- Consumer-friendly, clear and easily readable typography. As with the images, a certain degree of “imperfection” was sought with the calligraphy that was created.
- The inclusion of the Dr. Oetker signature on the sides of the product as a guarantee provided by the brand experience.
TGT Group & Morillas – How to make the leap from B2B to B2C
Laura Barragán (CMO | TGT Group) and Marc Morillas (CEO Morillas)
- A family business that has been manufacturing, selling and marketing a wide range of cheeses for over 50 years. It has 17 offices in Spain and 12 proprietary and associate factories.
- The brand’s assets were volume, price and discount, while the packaging consisted of a transparent bag with a product description.
- To shift from B2B to B2C while maintaining its recognition and positioning within the industry. It was a company with a great deal of credibility in terms of B2B in the hospitality channel, but it failed to seduce consumers as they approached the shelves.
- How to make the TGT Group known to the final consumer.
- Design a consistent, flexible brand with 400 different items.
- Maintain the sense of pride in belonging to the Group.
- Transform the corporate image and the product catalogue to reach the consumer.
- Shift from an industrial brand to one more approachable to the consumer.
- The question involved what the consumer thought and needed, rather than what the factory thought and wanted or what it had been doing in recent years.
- Transformation of the corporate image by redesigning the packaging, brands and sub-brands from scratch.
- Development of a new brand architecture model, reorganising the product families based on the consumption moments, and creating some more functional brands and others that were more modern and premium. Reinforcement of the idea that there is a cheese for every moment (e.g. the time for a sandwich or the pairing of cheese and wine). In this regard, six groups were created in keeping with the moment of consumption, with values associated with each moment. This classification helped to classify the cheeses.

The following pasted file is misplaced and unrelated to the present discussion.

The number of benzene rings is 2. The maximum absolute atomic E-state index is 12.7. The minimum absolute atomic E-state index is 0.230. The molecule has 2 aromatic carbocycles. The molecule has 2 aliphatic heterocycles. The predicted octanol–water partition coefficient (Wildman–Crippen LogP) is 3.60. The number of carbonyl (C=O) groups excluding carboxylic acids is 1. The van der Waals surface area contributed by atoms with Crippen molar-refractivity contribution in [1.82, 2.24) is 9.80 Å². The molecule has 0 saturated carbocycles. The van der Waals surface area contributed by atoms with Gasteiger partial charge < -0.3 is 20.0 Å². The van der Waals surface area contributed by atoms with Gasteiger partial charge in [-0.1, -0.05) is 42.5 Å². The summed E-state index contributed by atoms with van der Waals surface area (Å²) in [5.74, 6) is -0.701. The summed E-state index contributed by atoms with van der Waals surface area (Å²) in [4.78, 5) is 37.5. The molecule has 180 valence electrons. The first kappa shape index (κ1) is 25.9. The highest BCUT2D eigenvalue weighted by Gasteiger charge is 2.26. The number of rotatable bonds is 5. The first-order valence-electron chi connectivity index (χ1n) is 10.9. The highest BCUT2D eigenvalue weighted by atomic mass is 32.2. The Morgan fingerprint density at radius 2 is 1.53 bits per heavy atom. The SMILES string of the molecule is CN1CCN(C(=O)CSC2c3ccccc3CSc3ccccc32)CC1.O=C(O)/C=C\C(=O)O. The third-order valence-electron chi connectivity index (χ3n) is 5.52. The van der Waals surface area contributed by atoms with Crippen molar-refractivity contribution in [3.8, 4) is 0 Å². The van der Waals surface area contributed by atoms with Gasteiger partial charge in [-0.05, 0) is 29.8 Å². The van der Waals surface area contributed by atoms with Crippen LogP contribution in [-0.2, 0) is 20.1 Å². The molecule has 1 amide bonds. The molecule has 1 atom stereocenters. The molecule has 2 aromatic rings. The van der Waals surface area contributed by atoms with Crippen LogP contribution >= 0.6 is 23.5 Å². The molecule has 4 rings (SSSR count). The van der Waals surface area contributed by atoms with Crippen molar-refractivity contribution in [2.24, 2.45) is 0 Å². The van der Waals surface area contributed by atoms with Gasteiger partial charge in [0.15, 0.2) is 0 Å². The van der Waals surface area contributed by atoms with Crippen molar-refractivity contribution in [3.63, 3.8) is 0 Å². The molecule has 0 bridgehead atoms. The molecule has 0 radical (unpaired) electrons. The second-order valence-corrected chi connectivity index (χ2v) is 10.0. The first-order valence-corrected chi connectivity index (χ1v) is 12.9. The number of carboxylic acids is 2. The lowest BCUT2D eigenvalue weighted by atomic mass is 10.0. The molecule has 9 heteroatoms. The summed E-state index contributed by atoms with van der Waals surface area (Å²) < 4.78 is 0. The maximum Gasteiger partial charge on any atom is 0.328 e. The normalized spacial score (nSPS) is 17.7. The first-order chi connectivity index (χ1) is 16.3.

- It had to be borne in mind that the “parent” brand, the TGT Group, had to play a flexible role with more or less prominence on the packaging, depending on the category of cheese.
- Development of a descriptive icon system —known as a navigation panel— to provide useful information for the consumer, thus performing a didactic task (kind of milk, intensity, weight and so on).
- Creation of a typeface suitable for the product to inspire “creaminess”.
- Incorporation of an emotional motto (“Since 1963”) to recall the importance of the company’s expertise and knowledge accrued over more than 50 years.
- Use of the Group’s lorries as advertising tools and measurements of the audience’s exposure to the adverts.
- Evolution and creation of new names for the brands. Depending on the consumption moment, the namings were descriptive (La bocatería and Los quesencillos) or they had a story behind them (Oh My Cheese and Ahuyentalobos).
Oh My Cheese and Ahuyentalobos: